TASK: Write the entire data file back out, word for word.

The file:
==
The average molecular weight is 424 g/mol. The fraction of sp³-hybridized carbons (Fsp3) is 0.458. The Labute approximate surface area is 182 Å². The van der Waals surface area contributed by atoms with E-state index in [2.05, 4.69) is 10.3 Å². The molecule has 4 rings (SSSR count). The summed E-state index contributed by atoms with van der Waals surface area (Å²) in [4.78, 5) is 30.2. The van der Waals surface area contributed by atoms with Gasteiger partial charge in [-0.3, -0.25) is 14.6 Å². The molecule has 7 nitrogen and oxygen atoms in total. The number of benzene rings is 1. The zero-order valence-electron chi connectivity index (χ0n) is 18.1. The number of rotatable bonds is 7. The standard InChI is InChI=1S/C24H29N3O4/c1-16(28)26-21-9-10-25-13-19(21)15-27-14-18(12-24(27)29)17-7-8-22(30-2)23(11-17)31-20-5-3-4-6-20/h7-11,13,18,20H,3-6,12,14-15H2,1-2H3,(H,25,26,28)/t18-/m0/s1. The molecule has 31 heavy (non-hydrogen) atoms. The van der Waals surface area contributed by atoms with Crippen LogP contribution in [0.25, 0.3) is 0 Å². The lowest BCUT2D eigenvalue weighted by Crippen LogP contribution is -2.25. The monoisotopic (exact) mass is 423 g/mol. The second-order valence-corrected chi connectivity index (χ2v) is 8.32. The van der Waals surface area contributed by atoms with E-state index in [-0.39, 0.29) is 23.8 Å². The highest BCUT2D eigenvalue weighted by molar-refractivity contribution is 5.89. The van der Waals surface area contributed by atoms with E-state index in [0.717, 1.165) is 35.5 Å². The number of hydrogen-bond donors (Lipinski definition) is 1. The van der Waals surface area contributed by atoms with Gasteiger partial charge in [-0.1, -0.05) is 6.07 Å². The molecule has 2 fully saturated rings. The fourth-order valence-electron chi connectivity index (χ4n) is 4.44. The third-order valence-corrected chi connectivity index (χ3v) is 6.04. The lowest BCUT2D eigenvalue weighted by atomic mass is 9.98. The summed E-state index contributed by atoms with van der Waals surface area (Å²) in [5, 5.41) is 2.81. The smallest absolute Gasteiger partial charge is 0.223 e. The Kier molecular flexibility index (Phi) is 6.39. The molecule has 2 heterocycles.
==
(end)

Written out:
The average molecular weight is 424 g/mol. The fraction of sp³-hybridized carbons (Fsp3) is 0.458. The Labute approximate surface area is 182 Å². The van der Waals surface area contributed by atoms with E-state index in [2.05, 4.69) is 10.3 Å². The molecule has 4 rings (SSSR count). The summed E-state index contributed by atoms with van der Waals surface area (Å²) in [4.78, 5) is 30.2. The van der Waals surface area contributed by atoms with Gasteiger partial charge in [-0.3, -0.25) is 14.6 Å². The molecule has 7 nitrogen and oxygen atoms in total. The number of benzene rings is 1. The zero-order valence-electron chi connectivity index (χ0n) is 18.1. The number of rotatable bonds is 7. The standard InChI is InChI=1S/C24H29N3O4/c1-16(28)26-21-9-10-25-13-19(21)15-27-14-18(12-24(27)29)17-7-8-22(30-2)23(11-17)31-20-5-3-4-6-20/h7-11,13,18,20H,3-6,12,14-15H2,1-2H3,(H,25,26,28)/t18-/m0/s1. The molecule has 31 heavy (non-hydrogen) atoms. The van der Waals surface area contributed by atoms with Crippen LogP contribution in [0.25, 0.3) is 0 Å². The lowest BCUT2D eigenvalue weighted by Crippen LogP contribution is -2.25. The monoisotopic (exact) mass is 423 g/mol. The second-order valence-corrected chi connectivity index (χ2v) is 8.32. The van der Waals surface area contributed by atoms with E-state index in [-0.39, 0.29) is 23.8 Å². The highest BCUT2D eigenvalue weighted by molar-refractivity contribution is 5.89. The van der Waals surface area contributed by atoms with E-state index in [0.717, 1.165) is 35.5 Å². The number of hydrogen-bond donors (Lipinski definition) is 1. The van der Waals surface area contributed by atoms with Gasteiger partial charge in [-0.1, -0.05) is 6.07 Å². The molecule has 2 fully saturated rings. The fourth-order valence-electron chi connectivity index (χ4n) is 4.44. The third-order valence-corrected chi connectivity index (χ3v) is 6.04. The lowest BCUT2D eigenvalue weighted by atomic mass is 9.98. The summed E-state index contributed by atoms with van der Waals surface area (Å²) in [5, 5.41) is 2.81. The smallest absolute Gasteiger partial charge is 0.223 e. The Kier molecular flexibility index (Phi) is 6.39. The molecule has 2 heterocycles.